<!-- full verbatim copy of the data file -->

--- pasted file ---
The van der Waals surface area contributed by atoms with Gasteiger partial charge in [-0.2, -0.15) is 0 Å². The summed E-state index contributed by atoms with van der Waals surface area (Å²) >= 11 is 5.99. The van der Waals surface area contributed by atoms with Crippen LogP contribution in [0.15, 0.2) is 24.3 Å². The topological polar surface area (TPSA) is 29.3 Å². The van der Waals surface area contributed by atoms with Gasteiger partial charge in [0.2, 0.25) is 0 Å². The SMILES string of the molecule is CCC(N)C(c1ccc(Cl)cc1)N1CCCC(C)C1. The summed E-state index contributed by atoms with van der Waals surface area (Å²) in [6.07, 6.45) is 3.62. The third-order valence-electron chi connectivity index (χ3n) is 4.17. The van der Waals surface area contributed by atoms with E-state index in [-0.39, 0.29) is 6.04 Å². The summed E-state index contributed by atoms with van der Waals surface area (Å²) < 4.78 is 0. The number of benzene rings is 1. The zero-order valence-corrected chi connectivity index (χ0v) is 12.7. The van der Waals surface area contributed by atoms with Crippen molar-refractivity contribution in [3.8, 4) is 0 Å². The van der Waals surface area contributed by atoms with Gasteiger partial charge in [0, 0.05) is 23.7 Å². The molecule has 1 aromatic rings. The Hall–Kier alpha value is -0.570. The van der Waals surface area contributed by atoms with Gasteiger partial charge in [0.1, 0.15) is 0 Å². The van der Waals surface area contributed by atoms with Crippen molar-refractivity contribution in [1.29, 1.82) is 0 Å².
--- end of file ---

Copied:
The van der Waals surface area contributed by atoms with Gasteiger partial charge in [-0.2, -0.15) is 0 Å². The summed E-state index contributed by atoms with van der Waals surface area (Å²) >= 11 is 5.99. The van der Waals surface area contributed by atoms with Crippen LogP contribution in [0.15, 0.2) is 24.3 Å². The topological polar surface area (TPSA) is 29.3 Å². The van der Waals surface area contributed by atoms with Gasteiger partial charge in [0.2, 0.25) is 0 Å². The SMILES string of the molecule is CCC(N)C(c1ccc(Cl)cc1)N1CCCC(C)C1. The summed E-state index contributed by atoms with van der Waals surface area (Å²) in [6.07, 6.45) is 3.62. The third-order valence-electron chi connectivity index (χ3n) is 4.17. The van der Waals surface area contributed by atoms with E-state index in [-0.39, 0.29) is 6.04 Å². The summed E-state index contributed by atoms with van der Waals surface area (Å²) < 4.78 is 0. The number of benzene rings is 1. The zero-order valence-corrected chi connectivity index (χ0v) is 12.7. The van der Waals surface area contributed by atoms with Crippen molar-refractivity contribution in [3.8, 4) is 0 Å². The van der Waals surface area contributed by atoms with Gasteiger partial charge in [0, 0.05) is 23.7 Å². The molecule has 1 aromatic rings. The Hall–Kier alpha value is -0.570. The van der Waals surface area contributed by atoms with Gasteiger partial charge in [0.1, 0.15) is 0 Å². The van der Waals surface area contributed by atoms with Crippen molar-refractivity contribution in [1.29, 1.82) is 0 Å².